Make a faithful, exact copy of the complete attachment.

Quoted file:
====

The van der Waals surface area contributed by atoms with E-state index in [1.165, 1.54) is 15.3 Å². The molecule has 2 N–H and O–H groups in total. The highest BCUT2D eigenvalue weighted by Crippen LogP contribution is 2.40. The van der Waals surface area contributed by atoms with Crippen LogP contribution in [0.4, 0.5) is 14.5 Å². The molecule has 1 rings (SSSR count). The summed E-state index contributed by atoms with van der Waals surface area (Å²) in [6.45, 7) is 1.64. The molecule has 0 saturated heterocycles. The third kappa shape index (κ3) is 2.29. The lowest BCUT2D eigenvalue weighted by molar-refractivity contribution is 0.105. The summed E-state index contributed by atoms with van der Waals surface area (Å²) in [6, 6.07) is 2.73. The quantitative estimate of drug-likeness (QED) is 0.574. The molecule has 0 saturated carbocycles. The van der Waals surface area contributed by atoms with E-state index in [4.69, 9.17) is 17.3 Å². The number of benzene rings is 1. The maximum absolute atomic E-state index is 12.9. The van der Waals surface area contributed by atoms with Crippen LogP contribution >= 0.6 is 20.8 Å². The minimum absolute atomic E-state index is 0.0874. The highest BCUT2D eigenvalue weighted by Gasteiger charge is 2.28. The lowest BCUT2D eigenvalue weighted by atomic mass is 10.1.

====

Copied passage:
The van der Waals surface area contributed by atoms with E-state index in [1.165, 1.54) is 15.3 Å². The molecule has 2 N–H and O–H groups in total. The highest BCUT2D eigenvalue weighted by Crippen LogP contribution is 2.40. The van der Waals surface area contributed by atoms with Crippen LogP contribution in [0.4, 0.5) is 14.5 Å². The molecule has 1 rings (SSSR count). The summed E-state index contributed by atoms with van der Waals surface area (Å²) in [6.45, 7) is 1.64. The molecule has 0 saturated heterocycles. The third kappa shape index (κ3) is 2.29. The lowest BCUT2D eigenvalue weighted by molar-refractivity contribution is 0.105. The summed E-state index contributed by atoms with van der Waals surface area (Å²) in [6, 6.07) is 2.73. The quantitative estimate of drug-likeness (QED) is 0.574. The molecule has 0 saturated carbocycles. The van der Waals surface area contributed by atoms with E-state index in [4.69, 9.17) is 17.3 Å². The number of benzene rings is 1. The maximum absolute atomic E-state index is 12.9. The van der Waals surface area contributed by atoms with Crippen LogP contribution >= 0.6 is 20.8 Å². The minimum absolute atomic E-state index is 0.0874. The highest BCUT2D eigenvalue weighted by Gasteiger charge is 2.28. The lowest BCUT2D eigenvalue weighted by atomic mass is 10.1.